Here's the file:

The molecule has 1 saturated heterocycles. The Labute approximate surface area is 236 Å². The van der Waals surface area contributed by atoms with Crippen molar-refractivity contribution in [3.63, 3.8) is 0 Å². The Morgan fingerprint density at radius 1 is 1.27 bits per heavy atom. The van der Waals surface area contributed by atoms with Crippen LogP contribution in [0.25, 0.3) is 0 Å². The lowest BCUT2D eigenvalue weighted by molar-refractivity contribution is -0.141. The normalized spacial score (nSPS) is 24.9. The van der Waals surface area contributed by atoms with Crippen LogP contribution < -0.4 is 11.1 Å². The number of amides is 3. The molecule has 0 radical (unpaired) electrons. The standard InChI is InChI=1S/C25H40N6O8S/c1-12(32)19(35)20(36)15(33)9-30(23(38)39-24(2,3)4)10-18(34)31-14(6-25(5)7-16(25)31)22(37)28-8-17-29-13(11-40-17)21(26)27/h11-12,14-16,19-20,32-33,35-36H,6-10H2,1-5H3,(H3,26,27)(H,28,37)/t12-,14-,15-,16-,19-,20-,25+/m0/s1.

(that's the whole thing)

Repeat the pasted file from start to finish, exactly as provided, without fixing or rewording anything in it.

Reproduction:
The molecule has 1 saturated heterocycles. The Labute approximate surface area is 236 Å². The van der Waals surface area contributed by atoms with Crippen molar-refractivity contribution in [3.63, 3.8) is 0 Å². The Morgan fingerprint density at radius 1 is 1.27 bits per heavy atom. The van der Waals surface area contributed by atoms with Crippen LogP contribution in [0.25, 0.3) is 0 Å². The lowest BCUT2D eigenvalue weighted by molar-refractivity contribution is -0.141. The normalized spacial score (nSPS) is 24.9. The van der Waals surface area contributed by atoms with Crippen LogP contribution < -0.4 is 11.1 Å². The number of amides is 3. The molecule has 0 radical (unpaired) electrons. The standard InChI is InChI=1S/C25H40N6O8S/c1-12(32)19(35)20(36)15(33)9-30(23(38)39-24(2,3)4)10-18(34)31-14(6-25(5)7-16(25)31)22(37)28-8-17-29-13(11-40-17)21(26)27/h11-12,14-16,19-20,32-33,35-36H,6-10H2,1-5H3,(H3,26,27)(H,28,37)/t12-,14-,15-,16-,19-,20-,25+/m0/s1.